A Mushrooming Business

14th November 2016

Posted In: The Interview
Marita Collier

When it comes to starting a business, there are a number of obvious considerations to be made; is my product viable, is there a market and do I have the resources to grow the business? Imagine if you were able to make these crucial decisions with your partner?

Words: Claire Scott

That is the situation for a growing number of business owners in Ireland. One of these couples is Marita and Peter Collier, founders of Drummond House, a high-end garlic producer. Marita and Peter founded their business in 2006 after Marita had taken seven years off to raise their two young children. Her husband Peter is a qualified architect and has worked at Dublin Airport for 27 years as a Project Manager, and continues to do so. Peter’s family has had Drummond House, a 100-acre farm, for several generations, and it was passed down from his uncle to him.

Historically plots of the farm were rented out to farmers to grow produce, but the farm had become dilapidated in recent years. Shortly after getting married and starting a family, Marita and Peter, as one would expect, started thinking about the future and how they would manage and maintain the farm with what seemed to be ever increasing overheads.

Marita says that having children spurs you on to think about the future. “There’s no real pressure without children, and you don’t have to think about college fees, piano lessons, school trips etc. Beyond that, we’ve seen families torn apart because of disagreements over land and we didn’t want the farm to cause any turmoil for our family.”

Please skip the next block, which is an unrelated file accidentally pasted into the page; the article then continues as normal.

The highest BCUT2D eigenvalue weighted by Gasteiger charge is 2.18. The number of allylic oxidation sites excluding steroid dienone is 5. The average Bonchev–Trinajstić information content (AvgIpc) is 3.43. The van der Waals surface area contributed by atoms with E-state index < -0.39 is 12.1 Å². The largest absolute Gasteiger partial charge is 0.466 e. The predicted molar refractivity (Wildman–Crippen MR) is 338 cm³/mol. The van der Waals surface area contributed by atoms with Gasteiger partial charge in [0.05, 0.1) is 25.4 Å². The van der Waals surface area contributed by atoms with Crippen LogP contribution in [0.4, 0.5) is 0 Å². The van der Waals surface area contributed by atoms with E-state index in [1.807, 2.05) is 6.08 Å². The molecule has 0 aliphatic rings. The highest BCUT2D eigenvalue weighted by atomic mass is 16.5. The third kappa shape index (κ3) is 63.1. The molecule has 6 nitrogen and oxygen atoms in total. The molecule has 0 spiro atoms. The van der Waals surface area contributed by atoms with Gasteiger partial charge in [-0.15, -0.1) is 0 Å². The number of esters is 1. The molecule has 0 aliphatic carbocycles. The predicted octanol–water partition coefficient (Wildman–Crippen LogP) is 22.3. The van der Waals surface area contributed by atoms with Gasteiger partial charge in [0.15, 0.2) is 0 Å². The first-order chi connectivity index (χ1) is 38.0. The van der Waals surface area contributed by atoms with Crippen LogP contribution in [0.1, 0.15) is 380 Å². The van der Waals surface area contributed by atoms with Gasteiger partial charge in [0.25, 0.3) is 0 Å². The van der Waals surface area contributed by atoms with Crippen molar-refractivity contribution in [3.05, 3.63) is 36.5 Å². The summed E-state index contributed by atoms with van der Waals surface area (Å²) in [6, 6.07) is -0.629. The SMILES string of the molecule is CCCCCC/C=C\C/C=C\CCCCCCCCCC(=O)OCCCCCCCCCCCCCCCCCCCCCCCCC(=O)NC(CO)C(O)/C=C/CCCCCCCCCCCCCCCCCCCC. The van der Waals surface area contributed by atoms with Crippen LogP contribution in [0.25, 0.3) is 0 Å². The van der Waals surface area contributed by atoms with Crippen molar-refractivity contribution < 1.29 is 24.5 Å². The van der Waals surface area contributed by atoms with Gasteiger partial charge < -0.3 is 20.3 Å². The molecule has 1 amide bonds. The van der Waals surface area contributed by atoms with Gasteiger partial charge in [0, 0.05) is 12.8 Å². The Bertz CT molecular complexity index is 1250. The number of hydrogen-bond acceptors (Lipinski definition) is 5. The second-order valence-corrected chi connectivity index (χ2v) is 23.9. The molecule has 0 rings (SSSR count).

Marita, whose background is in sales and marketing, also discussed her concerns of re-entering the workforce after seven years out. “In the time I took out to have the children, technology had transformed dramatically, I was totally intimidated by it – and this bothered me. Sales had always been my gig, and I know that is what I can do. But now I was going back to a workforce in the midst of a technology revolution where I was going to want summers off, two weeks at Easter, mid-term holidays and the flexibility to cope with the odd tummy bug…it didn’t seem like a viable option”.

This article was originally published in the 2016 Annual WMB Magazine and can be read in full here (pdf) >>